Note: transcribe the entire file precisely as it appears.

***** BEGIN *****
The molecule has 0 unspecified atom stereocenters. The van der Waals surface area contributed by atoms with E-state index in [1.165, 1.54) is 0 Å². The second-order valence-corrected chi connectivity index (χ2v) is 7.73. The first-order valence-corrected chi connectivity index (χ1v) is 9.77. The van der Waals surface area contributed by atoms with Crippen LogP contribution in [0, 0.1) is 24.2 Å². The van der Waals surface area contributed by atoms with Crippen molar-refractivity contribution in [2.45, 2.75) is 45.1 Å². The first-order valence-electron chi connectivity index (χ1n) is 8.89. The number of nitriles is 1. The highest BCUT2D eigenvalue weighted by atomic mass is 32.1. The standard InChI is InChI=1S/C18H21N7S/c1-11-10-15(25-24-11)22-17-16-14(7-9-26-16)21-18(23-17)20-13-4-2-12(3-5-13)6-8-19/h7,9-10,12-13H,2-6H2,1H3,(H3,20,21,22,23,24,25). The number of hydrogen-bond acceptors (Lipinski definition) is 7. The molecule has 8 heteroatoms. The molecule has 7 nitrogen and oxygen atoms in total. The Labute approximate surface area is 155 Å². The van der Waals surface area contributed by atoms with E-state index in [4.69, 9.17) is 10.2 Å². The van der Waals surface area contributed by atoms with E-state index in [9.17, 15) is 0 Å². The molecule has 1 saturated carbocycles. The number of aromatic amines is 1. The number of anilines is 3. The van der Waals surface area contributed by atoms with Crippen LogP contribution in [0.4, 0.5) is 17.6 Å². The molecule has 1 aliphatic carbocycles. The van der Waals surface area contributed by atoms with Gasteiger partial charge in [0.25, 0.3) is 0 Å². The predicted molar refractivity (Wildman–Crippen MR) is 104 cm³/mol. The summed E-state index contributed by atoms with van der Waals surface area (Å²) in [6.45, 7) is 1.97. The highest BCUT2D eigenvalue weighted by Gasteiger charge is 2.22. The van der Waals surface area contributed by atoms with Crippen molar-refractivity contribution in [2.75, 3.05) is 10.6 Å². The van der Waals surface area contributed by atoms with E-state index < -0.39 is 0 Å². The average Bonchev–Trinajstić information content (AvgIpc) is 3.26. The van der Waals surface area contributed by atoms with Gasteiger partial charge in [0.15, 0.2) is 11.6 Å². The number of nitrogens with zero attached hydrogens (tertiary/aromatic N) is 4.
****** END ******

The molecule has 0 unspecified atom stereocenters. The van der Waals surface area contributed by atoms with E-state index in [1.165, 1.54) is 0 Å². The second-order valence-corrected chi connectivity index (χ2v) is 7.73. The first-order valence-corrected chi connectivity index (χ1v) is 9.77. The van der Waals surface area contributed by atoms with Crippen LogP contribution in [0, 0.1) is 24.2 Å². The van der Waals surface area contributed by atoms with Crippen molar-refractivity contribution in [2.45, 2.75) is 45.1 Å². The first-order valence-electron chi connectivity index (χ1n) is 8.89. The number of nitriles is 1. The highest BCUT2D eigenvalue weighted by atomic mass is 32.1. The standard InChI is InChI=1S/C18H21N7S/c1-11-10-15(25-24-11)22-17-16-14(7-9-26-16)21-18(23-17)20-13-4-2-12(3-5-13)6-8-19/h7,9-10,12-13H,2-6H2,1H3,(H3,20,21,22,23,24,25). The number of hydrogen-bond acceptors (Lipinski definition) is 7. The molecule has 8 heteroatoms. The molecule has 7 nitrogen and oxygen atoms in total. The Labute approximate surface area is 155 Å². The van der Waals surface area contributed by atoms with E-state index in [4.69, 9.17) is 10.2 Å². The van der Waals surface area contributed by atoms with E-state index in [9.17, 15) is 0 Å². The molecule has 1 saturated carbocycles. The number of aromatic amines is 1. The number of anilines is 3. The van der Waals surface area contributed by atoms with Crippen LogP contribution in [0.4, 0.5) is 17.6 Å². The molecule has 1 aliphatic carbocycles. The van der Waals surface area contributed by atoms with Gasteiger partial charge in [0.25, 0.3) is 0 Å². The predicted molar refractivity (Wildman–Crippen MR) is 104 cm³/mol. The summed E-state index contributed by atoms with van der Waals surface area (Å²) in [6.45, 7) is 1.97. The highest BCUT2D eigenvalue weighted by Gasteiger charge is 2.22. The van der Waals surface area contributed by atoms with Crippen molar-refractivity contribution in [2.75, 3.05) is 10.6 Å². The van der Waals surface area contributed by atoms with E-state index < -0.39 is 0 Å². The average Bonchev–Trinajstić information content (AvgIpc) is 3.26. The van der Waals surface area contributed by atoms with Gasteiger partial charge in [0.15, 0.2) is 11.6 Å². The number of nitrogens with zero attached hydrogens (tertiary/aromatic N) is 4.